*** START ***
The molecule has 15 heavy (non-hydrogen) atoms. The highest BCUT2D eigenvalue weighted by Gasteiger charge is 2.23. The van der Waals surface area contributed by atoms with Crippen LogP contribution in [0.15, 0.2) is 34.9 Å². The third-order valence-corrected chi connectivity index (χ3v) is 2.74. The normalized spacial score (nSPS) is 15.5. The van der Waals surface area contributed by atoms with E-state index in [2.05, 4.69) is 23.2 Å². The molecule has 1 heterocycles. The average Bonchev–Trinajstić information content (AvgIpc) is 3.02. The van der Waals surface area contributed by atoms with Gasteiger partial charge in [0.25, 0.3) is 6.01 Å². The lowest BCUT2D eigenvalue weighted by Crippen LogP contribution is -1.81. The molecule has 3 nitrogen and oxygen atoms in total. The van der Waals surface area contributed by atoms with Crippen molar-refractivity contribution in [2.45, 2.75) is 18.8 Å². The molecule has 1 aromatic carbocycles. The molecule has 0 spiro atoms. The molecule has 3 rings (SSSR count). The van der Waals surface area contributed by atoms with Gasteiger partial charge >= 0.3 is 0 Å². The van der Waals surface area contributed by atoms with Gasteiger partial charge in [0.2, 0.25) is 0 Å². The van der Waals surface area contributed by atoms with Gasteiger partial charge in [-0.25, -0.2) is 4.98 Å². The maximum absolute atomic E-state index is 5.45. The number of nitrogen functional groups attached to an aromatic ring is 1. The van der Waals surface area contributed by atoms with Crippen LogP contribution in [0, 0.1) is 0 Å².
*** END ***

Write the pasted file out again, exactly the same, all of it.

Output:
The molecule has 15 heavy (non-hydrogen) atoms. The highest BCUT2D eigenvalue weighted by Gasteiger charge is 2.23. The van der Waals surface area contributed by atoms with Crippen LogP contribution in [0.15, 0.2) is 34.9 Å². The third-order valence-corrected chi connectivity index (χ3v) is 2.74. The normalized spacial score (nSPS) is 15.5. The van der Waals surface area contributed by atoms with E-state index in [2.05, 4.69) is 23.2 Å². The molecule has 1 heterocycles. The average Bonchev–Trinajstić information content (AvgIpc) is 3.02. The van der Waals surface area contributed by atoms with Gasteiger partial charge in [0.25, 0.3) is 6.01 Å². The lowest BCUT2D eigenvalue weighted by Crippen LogP contribution is -1.81. The molecule has 3 nitrogen and oxygen atoms in total. The van der Waals surface area contributed by atoms with Crippen molar-refractivity contribution in [2.45, 2.75) is 18.8 Å². The molecule has 1 aromatic carbocycles. The molecule has 0 spiro atoms. The molecule has 3 rings (SSSR count). The van der Waals surface area contributed by atoms with Gasteiger partial charge >= 0.3 is 0 Å². The van der Waals surface area contributed by atoms with Gasteiger partial charge in [0.2, 0.25) is 0 Å². The van der Waals surface area contributed by atoms with Gasteiger partial charge in [-0.25, -0.2) is 4.98 Å². The maximum absolute atomic E-state index is 5.45. The number of nitrogen functional groups attached to an aromatic ring is 1. The van der Waals surface area contributed by atoms with Crippen LogP contribution in [0, 0.1) is 0 Å².